2017 NFL Draft

2013 NFL Draft: Oregon Preview

2013 NFL Draft: Oregon Preview

By Rob Rang | The Sports Xchange/CBSSports.com
After an all-Pac-12 performance in 2011, Dion Jordan won't be sneaking up on anybody in 2012. (Getty Images)

In preparation for the 2013 NFL Draft, NFLDraftScout.com will profile the top draft-eligible prospects from FBS-level programs. This summer series will run until the start of the college football season.


NFL Draft picks the past five years: 17

2012 NFL Draft picks: Four -- RB LaMichael James (Second Round, No. 61 overall), LB Josh Kaddu (Fifth Round, No. 155 overall), OG Mark Asper (Sixth Round, No. 178 overall), TE David Paulson (Seventh Round, No. 240 overall).

Considering the fact that Chip Kelly had guided the University of Oregon to three consecutive conference titles, some are surprised by how few NFL prospects have come out of the program. Linebacker Casey Matthews, for example, was the only Duck to be drafted from the team that lost 22-19 to Cam Newton and the Auburn Tigers in the 2011 BCS Championship.

Having led Oregon to the national title game and berths in two Rose Bowls in his three seasons at the helm, however, Kelly has turned the program into a national power and one that is now annually signing some of the highly regarded prep prospects in the country.

The fruits of that labor was seen with four former Oregon players being selected in 2012 and several more in line to be drafted after this season, including a trio of prospects who could earn top 100 consideration.

Top-five prospects for the 2013 NFL Draft
*Indicates underclassman

1. OLB/DE Dion Jordan (6-6, 246)

Jordan signed with Oregon as a highly regarded prep tight end and only made the switch to the defensive side of the ball in the spring of 2010. As a reserve defensive end for the Ducks in 2010 Jordan registered 33 tackles, including 5.5 tackles for loss and two sacks. To take advantage of his unique combination of burst off the snap and length, Oregon created a hybrid role for Jordan in 2011, lining him up as a stand-up pass rusher and moving him around to find favorable matchups. Demonstrating surprising fluidity for such a tall player, Jordan exploded for 13 tackles for loss and 7.5 sacks, each of which led the team, earning First Team all-conference honors from Pac-12 coaches. Rarely asked to play with his hand in the dirt as a traditional defensive end, Oregon helped protect Jordan as a run-defender as he lacks the bulk to consistently set the edge against 300 pound behemoths. Jordan's long arms and vision, however, allow him to disengage from most blockers quickly and he plays with a high-revving motor, often pursuing the ball-carrier yards downfield. Teams looking for a traditional 3-4 rush linebacker will be intrigued by Jordan as he times the snap well, shows the flexibility to dip under the reach of tackles and closes quickly. Unlike most "defensive ends" asked to make the transition to outside linebacker, Jordan has experience in coverage, as he was routinely asked to line up over the slot receiver initially, showing the balance and awareness to give a creative NFL defensive coordinator a variety of ways in which he can rattle the opposing quarterback.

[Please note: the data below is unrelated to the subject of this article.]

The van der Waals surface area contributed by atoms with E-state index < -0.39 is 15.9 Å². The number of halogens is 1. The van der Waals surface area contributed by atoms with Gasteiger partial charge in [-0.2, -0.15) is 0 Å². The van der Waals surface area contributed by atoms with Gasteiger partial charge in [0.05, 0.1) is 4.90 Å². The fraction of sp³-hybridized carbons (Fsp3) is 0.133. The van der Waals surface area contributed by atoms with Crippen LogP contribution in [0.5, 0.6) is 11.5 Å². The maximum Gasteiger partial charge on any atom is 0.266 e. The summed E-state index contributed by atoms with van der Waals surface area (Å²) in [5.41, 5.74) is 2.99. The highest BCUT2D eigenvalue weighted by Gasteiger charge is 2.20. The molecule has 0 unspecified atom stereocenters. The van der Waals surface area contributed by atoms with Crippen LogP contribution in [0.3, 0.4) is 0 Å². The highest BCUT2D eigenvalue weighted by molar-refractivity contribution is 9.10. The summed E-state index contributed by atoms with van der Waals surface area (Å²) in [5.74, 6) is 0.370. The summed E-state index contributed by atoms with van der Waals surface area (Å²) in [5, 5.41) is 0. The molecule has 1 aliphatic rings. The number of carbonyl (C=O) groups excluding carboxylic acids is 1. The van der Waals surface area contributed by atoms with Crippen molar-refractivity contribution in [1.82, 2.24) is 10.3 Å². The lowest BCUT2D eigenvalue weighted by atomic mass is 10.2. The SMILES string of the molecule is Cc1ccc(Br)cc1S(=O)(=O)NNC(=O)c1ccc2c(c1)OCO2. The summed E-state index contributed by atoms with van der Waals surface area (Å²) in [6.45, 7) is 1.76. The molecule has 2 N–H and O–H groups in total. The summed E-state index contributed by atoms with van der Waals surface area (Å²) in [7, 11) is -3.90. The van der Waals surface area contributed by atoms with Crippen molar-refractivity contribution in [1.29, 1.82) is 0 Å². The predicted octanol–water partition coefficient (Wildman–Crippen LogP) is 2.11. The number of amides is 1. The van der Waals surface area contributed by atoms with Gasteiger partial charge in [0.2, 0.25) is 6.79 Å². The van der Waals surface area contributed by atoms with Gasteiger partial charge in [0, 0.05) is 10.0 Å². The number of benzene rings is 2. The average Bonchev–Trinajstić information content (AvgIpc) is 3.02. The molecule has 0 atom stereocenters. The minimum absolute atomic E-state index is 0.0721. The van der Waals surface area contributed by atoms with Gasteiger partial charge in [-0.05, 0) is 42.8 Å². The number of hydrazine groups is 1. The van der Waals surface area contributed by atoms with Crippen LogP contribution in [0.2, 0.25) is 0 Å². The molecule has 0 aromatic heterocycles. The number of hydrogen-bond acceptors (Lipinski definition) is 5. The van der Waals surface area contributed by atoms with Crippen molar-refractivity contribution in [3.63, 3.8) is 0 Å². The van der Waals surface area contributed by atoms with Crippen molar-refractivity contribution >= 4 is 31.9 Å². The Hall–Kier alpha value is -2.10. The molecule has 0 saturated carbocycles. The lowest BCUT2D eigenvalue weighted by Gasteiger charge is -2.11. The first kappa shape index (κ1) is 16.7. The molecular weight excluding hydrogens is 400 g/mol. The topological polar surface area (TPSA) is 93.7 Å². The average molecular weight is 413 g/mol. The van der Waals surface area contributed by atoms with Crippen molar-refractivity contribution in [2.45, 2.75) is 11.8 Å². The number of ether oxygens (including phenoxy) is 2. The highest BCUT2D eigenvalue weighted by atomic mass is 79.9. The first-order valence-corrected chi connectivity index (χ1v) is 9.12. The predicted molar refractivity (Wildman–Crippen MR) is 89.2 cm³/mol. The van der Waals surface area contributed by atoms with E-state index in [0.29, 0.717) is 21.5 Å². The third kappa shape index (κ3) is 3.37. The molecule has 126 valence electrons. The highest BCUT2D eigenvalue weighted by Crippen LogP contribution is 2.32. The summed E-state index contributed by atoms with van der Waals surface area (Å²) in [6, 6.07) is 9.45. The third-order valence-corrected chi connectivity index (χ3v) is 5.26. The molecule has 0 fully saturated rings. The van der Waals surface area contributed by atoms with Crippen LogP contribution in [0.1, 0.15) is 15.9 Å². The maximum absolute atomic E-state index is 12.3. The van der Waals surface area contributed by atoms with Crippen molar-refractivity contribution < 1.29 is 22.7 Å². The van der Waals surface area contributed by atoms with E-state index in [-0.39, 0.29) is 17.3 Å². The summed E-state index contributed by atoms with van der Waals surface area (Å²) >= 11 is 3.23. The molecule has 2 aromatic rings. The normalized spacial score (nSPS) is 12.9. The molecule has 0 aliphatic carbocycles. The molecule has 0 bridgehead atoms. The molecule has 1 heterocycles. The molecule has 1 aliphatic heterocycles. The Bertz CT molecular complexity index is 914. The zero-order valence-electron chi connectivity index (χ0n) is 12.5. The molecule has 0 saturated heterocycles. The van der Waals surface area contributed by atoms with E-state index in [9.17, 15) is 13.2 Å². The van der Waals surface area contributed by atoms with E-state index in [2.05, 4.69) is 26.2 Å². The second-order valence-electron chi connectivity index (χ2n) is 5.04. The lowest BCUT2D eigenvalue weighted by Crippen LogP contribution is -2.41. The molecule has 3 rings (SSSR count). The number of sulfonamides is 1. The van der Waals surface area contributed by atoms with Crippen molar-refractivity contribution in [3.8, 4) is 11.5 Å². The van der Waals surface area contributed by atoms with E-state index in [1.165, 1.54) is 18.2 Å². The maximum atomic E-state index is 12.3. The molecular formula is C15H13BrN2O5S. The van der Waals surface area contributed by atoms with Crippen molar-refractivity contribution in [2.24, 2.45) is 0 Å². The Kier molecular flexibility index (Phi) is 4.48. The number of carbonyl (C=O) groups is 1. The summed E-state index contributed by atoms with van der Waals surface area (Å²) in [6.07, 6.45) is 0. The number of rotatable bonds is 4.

2. FS John Boyett (5-10, 202)

Under Kelly, the Ducks have become famous for their breathtaking offensive firepower. However, throughout Kelly's tenure (and previously Mike Bellotti's, as well) Oregon's most consistent contributions to the NFL came from the defensive secondary. Since 2002, Oregon has had nine defensive backs selected in the NFL draft, including standout safeties Patrick Chung (New England Patriots), T.J. Ward (Cleveland Browns) and Jairus Byrd (Buffalo Bills). The physical and instinctive Boyett will be the next Duck defensive back to join the NFL. Boyett, who considered making himself available for the draft a year ago, earned second team all-conference honors from Pac-12 coaches in 2012, registering a team-leading 108 tackles to go along with 3.5 tackles for loss, seven passes broken up, two blocked kicks and an interception -- the ninth of his career. Boyett burst onto the scene as a redshirt freshman in 2009, subbing for the injured Ward to lead the Ducks with 90 tackles, eight passes defended and three interceptions despite only starting 10 of the team's 13 contests. As a follow-up, Boyett snared a career-high five interceptions and 14 passes defended overall in 2010 and finished second on the team with 78 stops. Boyett certainly doesn't get the hype of some of the other talented safeties across the country but he's a very good all-around defender who, with another solid campaign, could illicit a similar grade as Chung, Ward and Byrd -- each of whom were selected in the second rounds of their respective draft classes.